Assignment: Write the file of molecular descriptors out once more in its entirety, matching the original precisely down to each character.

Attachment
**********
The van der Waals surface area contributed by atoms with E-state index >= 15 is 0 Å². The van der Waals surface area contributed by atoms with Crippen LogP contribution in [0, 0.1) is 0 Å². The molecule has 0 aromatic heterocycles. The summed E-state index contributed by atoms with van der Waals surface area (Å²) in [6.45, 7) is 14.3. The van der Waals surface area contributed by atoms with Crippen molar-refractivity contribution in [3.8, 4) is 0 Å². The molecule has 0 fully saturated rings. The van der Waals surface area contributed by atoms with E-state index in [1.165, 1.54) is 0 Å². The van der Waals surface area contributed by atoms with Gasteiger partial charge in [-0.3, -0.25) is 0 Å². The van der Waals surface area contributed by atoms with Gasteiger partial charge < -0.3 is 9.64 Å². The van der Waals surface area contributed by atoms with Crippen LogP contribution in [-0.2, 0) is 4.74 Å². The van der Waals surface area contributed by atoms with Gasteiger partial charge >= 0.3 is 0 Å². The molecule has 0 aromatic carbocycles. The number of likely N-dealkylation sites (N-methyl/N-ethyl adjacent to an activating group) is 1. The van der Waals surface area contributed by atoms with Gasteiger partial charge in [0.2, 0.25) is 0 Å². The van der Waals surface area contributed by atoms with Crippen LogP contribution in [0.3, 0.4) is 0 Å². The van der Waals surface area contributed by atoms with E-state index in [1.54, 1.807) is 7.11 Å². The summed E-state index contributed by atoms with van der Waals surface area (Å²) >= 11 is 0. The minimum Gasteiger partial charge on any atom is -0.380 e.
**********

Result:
The van der Waals surface area contributed by atoms with E-state index >= 15 is 0 Å². The van der Waals surface area contributed by atoms with Crippen LogP contribution in [0, 0.1) is 0 Å². The molecule has 0 aromatic heterocycles. The summed E-state index contributed by atoms with van der Waals surface area (Å²) in [6.45, 7) is 14.3. The van der Waals surface area contributed by atoms with Crippen molar-refractivity contribution in [3.8, 4) is 0 Å². The molecule has 0 fully saturated rings. The van der Waals surface area contributed by atoms with E-state index in [1.165, 1.54) is 0 Å². The van der Waals surface area contributed by atoms with Gasteiger partial charge in [-0.3, -0.25) is 0 Å². The van der Waals surface area contributed by atoms with Gasteiger partial charge < -0.3 is 9.64 Å². The van der Waals surface area contributed by atoms with Crippen LogP contribution in [-0.2, 0) is 4.74 Å². The van der Waals surface area contributed by atoms with Gasteiger partial charge >= 0.3 is 0 Å². The molecule has 0 aromatic carbocycles. The number of likely N-dealkylation sites (N-methyl/N-ethyl adjacent to an activating group) is 1. The van der Waals surface area contributed by atoms with Gasteiger partial charge in [0.2, 0.25) is 0 Å². The van der Waals surface area contributed by atoms with Crippen LogP contribution in [0.3, 0.4) is 0 Å². The van der Waals surface area contributed by atoms with E-state index in [1.54, 1.807) is 7.11 Å². The summed E-state index contributed by atoms with van der Waals surface area (Å²) >= 11 is 0. The minimum Gasteiger partial charge on any atom is -0.380 e.